To lead a government in a country that is no longer the ruin of several wars, as he did from 1996 until his expulsion by the United States in 2001, following his support for al-Qaeda the September 11, it will take more than that.

In an interview with the British BBC, Saad Mohseni, chairman of the Moby Media Group, which controls Tolo, said the Taliban were polite. But he said he suspected that TV content would eventually be censored, especially talk shows and entertainment.

According to Ahmed’s account, based on conversations with friends, the mood in Kabul is calm and some stores that were closed reopened on Tuesday.

But he confirms stories that locals tore up billboards with photos of women with exposed faces and says the most terrified are the Hazaras.

Members of a Shiite minority, opposed in the eyes of the Taliban to the majority branch of Islam, Sunism, they ate the bread that the devil kneaded in the government of the 1990s. Public massacres, mutilations of women and other atrocities were currency current.

Like Hindus and Sikhs, their business was small and lived almost underground. With 20 years of Western occupation, they have resumed a normal life. Now, according to Reuters, their homes are being raided in places like Mazar-i-Sharif and Herat.

India, concerned about the fate of its citizens in Kabul, carried out a repatriation flight on Tuesday using a military cargo ship.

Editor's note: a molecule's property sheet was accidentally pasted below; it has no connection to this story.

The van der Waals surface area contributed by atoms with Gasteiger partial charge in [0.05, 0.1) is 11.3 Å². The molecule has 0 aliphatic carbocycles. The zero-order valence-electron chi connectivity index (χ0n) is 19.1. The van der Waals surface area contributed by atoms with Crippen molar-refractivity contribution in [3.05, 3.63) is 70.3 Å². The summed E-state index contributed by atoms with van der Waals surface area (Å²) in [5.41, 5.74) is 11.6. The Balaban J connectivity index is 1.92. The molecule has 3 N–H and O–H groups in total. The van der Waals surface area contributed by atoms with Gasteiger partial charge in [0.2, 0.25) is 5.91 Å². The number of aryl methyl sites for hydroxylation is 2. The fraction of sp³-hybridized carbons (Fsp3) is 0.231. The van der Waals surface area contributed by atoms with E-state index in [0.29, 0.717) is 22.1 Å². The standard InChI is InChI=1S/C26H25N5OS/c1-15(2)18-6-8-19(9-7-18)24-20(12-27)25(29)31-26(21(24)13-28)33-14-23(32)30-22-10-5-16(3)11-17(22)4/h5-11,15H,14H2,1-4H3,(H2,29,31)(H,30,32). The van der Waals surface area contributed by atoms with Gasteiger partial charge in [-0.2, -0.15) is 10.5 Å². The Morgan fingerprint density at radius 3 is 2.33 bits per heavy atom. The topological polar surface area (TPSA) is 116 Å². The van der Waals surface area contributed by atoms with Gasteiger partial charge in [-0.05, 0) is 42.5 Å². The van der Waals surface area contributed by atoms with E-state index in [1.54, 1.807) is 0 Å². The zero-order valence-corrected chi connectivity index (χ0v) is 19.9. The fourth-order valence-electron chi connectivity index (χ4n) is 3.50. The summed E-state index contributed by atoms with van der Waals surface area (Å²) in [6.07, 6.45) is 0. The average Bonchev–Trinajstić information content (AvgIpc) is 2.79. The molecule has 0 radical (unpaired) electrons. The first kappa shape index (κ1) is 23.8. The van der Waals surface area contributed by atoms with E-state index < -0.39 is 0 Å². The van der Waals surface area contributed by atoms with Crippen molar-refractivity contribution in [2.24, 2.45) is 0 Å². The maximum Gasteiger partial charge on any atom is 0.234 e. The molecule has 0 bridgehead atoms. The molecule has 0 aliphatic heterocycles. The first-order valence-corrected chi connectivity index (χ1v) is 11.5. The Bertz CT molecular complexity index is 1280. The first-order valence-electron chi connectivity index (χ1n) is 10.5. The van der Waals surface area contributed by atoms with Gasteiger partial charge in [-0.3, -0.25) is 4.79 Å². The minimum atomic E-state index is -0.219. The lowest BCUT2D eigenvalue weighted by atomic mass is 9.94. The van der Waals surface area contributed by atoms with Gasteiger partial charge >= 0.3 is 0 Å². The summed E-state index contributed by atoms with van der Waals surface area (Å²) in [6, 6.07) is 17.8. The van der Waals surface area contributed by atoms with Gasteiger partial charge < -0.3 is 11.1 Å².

In their effort to appear more moderate, the Taliban are sticking to their policy of not interfering in the disorderly evacuation of Westerners and others who want to leave Kabul.

There was no replay of scenes from Monday, when crowds followed American cargo ships on the runway, leading to a scene in which at least two civilians grabbed the fuselage of a C-17 and fell afterwards. takeoff, dying to the ground.

But the situation is far from under control. After having to make a detour via Uzbekistan the day before, the first German cargo ship A-400M finally managed to descend in Kabul. The huge plane, which is part of efforts to get up to 10,000 people out of the city in the coming days, took off with just seven people on board.

According to the US Department of Defense, which ordered the reopening of airspace for military flights, three US air bases abroad will be ready to affect up to 22,000 Afghans linked to the occupiers.

Pentagon spokesman John Kirby said when the situation calms down it will be possible to evacuate up to 9,000 people a day from Kabul. What the criteria will be for civilians is uncertain, as those who took the airport runway came from all sides.

The person responsible for the 2001 invasion, former President George W. Bush, also said on Tuesday that the United States should expand the reception program for Afghan refugees.

It is estimated that 60,000 people, former aides and their families, could later seek asylum in the United States under rules established since Joe Biden’s government announced the withdrawal of troops in April.

They remain resident in the country, focused on the evacuation of Kabul by 6,000 troops. Biden wants everyone out by the 31st, a move that precipitated the Taliban offensive that took control of Afghanistan in just two weeks.